Pamela had only seen her grandma for Christmases, birthdays and that one time when her older brother had graduated high school before heading off to university. They never had much to say to each other, but the thought of spending the entire weekend in the house with her mother just infuriated her. So Pamela decided to usurp her father’s monthly duty and, for once, made the train trip out of town to visit her grandma. She brought with her the simple fruit cake she had made the night before and a curt letter penned by her father (why pay for postage when he had already forked out for a train fare?).
Pamela found the tidy house easily enough, but no one answered when she knocked. She knocked again. And again.
“Grandma?” she called.
“‘Round the back, love!”
Grandma Nelly was lounging outside enjoying her cigarette and a cup of tea. The smoke riled Pamela’s sensitive throat and she barely covered her mouth before the coughing started.
“If that was enough to set you off, what did you expect to happen if you made it to that rock’n’roll garbage?” Grandma Nelly asked without opening her eyes. “The water is on the table.”
Pamela dropped her bags, gratefully poured herself a drink, and positioned herself upwind. “Did Father tell you?”
Grandma Nelly broke out in laughter. “I read the news! The Beatles stopped Adelaide, or didn’t you notice?”
She didn’t answer that. Pamela didn’t appreciate being mocked.
“Don’t go all sour on me, girl. I knew there could only be one reason it’s you who’s shown up and not your father. So tell me.” She finally brought herself up to look Pamela in the eye. “How were you planning to get there, and how were you caught?”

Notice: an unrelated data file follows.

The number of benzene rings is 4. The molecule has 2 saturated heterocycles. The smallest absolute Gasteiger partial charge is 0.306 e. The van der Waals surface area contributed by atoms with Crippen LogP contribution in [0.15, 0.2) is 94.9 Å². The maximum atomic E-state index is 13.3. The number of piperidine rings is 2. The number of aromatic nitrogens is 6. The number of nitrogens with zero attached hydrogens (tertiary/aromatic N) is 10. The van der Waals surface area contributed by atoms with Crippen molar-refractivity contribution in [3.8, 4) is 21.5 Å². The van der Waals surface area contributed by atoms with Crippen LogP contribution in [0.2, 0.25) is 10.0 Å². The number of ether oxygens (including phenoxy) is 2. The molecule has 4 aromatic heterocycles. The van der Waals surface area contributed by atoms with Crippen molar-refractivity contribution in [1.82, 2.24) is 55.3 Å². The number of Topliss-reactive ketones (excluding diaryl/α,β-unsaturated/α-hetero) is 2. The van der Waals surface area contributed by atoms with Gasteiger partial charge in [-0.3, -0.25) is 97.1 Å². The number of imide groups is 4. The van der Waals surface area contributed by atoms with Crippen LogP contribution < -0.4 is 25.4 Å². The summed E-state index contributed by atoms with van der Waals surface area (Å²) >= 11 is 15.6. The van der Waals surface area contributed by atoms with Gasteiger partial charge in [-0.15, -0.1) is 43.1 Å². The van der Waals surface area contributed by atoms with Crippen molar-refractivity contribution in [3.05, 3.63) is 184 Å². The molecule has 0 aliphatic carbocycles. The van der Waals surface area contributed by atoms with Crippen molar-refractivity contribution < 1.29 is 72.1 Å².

Pamela hadn’t intended to talk about it, but something in her grandma’s eye made her think she had gotten a sympathetic ear. “I wagged school to camp outside the ticket booth. Mum found me yesterday morning.”
“Did you get the tickets?”
Pamela shook her head. “Mum got me before it opened.”
“Shame. So close.” Grandma Nelly blew out a smoke ring. “How old are you now? Sixteen?”
“You were there for my birthday,” Pamela replied, a little put out.
“I’ve been around for lots of birthdays, sweetheart. Or hadn’t you noticed?”
Pamela had the good sense to be embarrassed, even if she hadn’t the good sense to know why.
“My fool of a son was already off on the town at your age,” Grandma Nelly said ruefully. “That’s when he first met your mother. When I found out, I didn’t simply send him away to his grandmother, oh no. I made him an orderly at the maternity hospital I was working. That soon sorted him out.”
Both the low afternoon sun and the tobacco smoke was giving Pamela a headache. “Found out about what?” she asked.
“That they were rooting, of course.”
Pamela started coughing again.
“Here, have some tea.”
Pamela gratefully drank down the warmish liquid offered to her. Only when she had finished did she realise there was something else in there.
“Grandma,” she gasped. “Have you put rum in your tea?!”
“How dare you! That was a fine thirty year old whisky, that was!”
Pamela stared at her cup.
“Come, I’ll show you your room so you can get settled. Then we’ll see if we can’t get you all riled up again.”